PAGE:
独自在草原上 Solo on the savannah
A giraffe in Maasai Mara, Kenya
Our lonely giant is silhouetted on the Maasai Mara, or just 'The Mara' to locals. It's a large national game reserve in Kenya, and one of the world's most important wildlife conservation areas. The preserve was established in 1961 and is contiguous with the Serengeti National Park in Tanzania—together, the Mara-Serengeti ecosystem, protects some 9,700 square miles. In addition to our friend the giraffe, the Maasai Mara is home to large populations of elephants, lions, cheetahs, rhinos, wildebeest, hippos, crocodiles, zebras, and many more creatures.
While some zoologists consider the Masai giraffe its own species, most authorities recognize just one species of giraffe with nine subspecies. Masai giraffes like this one are the tallest of those, with males reaching heights of more than 18 feet. They range from southern Kenya, south through the Serengeti, and through all of Tanzania. Though not considered endangered by the Union for Conservation of Nature, all giraffes are a 'vulnerable' species, and some of the subspecies may be nearly extinct.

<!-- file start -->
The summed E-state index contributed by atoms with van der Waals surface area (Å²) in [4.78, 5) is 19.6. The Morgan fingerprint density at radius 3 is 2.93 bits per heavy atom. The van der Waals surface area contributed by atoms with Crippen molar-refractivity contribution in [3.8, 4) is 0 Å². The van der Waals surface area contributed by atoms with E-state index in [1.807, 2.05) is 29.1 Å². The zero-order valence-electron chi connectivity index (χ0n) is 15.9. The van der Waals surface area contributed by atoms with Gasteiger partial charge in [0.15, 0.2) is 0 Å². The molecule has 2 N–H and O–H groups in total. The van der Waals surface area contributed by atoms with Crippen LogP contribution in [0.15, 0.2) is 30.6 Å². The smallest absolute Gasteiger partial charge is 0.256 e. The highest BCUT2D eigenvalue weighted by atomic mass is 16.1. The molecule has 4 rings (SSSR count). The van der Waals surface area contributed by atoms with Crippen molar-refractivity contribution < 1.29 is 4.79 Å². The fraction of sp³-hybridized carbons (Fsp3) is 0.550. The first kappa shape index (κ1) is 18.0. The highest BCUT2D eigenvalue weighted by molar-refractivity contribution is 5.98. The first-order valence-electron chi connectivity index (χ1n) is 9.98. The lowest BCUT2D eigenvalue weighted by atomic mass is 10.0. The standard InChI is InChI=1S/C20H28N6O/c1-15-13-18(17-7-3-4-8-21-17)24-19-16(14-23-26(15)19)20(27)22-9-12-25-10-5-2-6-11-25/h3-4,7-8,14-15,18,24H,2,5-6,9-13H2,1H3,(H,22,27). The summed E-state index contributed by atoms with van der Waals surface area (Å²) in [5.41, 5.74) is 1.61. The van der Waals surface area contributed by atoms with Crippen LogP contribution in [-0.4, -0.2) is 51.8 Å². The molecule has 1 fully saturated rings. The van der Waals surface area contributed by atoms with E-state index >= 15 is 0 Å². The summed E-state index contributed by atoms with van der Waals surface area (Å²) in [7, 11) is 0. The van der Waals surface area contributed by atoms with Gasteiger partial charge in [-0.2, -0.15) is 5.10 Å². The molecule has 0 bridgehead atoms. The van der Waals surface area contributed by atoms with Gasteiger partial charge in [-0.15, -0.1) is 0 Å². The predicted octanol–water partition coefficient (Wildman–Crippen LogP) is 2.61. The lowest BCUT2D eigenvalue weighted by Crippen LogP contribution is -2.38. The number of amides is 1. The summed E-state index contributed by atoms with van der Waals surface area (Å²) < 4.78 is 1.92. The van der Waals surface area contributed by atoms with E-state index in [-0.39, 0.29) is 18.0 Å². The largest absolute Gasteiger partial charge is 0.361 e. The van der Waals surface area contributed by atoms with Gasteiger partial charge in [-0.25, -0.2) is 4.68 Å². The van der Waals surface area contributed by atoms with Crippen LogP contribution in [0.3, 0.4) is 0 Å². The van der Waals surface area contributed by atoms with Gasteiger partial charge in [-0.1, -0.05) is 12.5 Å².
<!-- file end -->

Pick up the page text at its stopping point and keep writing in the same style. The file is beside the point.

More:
Until the late 19th century, giraffes were commonly known as cameleopards, due to the mistaken belief that a giraffe was a cross between a camel and leopard. But if you've ever tried to get a camel and a leopard to even go on a first date, you'd know how unlikely this is.
Wildebeest on the move
Each year, as many as 1.5 million blue wildebeest move through the Serengeti region of eastern Africa, traveling in a roughly 800-mile loop through Tanzania and Kenya as they chase lush, green grass and fresh water. When resources are depleted in one area, the animals move to another. Late summer often finds them Kenya's Maasai Mara nature reserve, shown on today's homepage. The speedy wildebeest (the species can run up to 50 mph!) is not alone in its journey; hundreds of thousands of zebras, gazelles, and elands accompany the herd. The great number of animals makes this phenomenon one of the largest land migrations on Earth, often called the World Cup of Wildlife.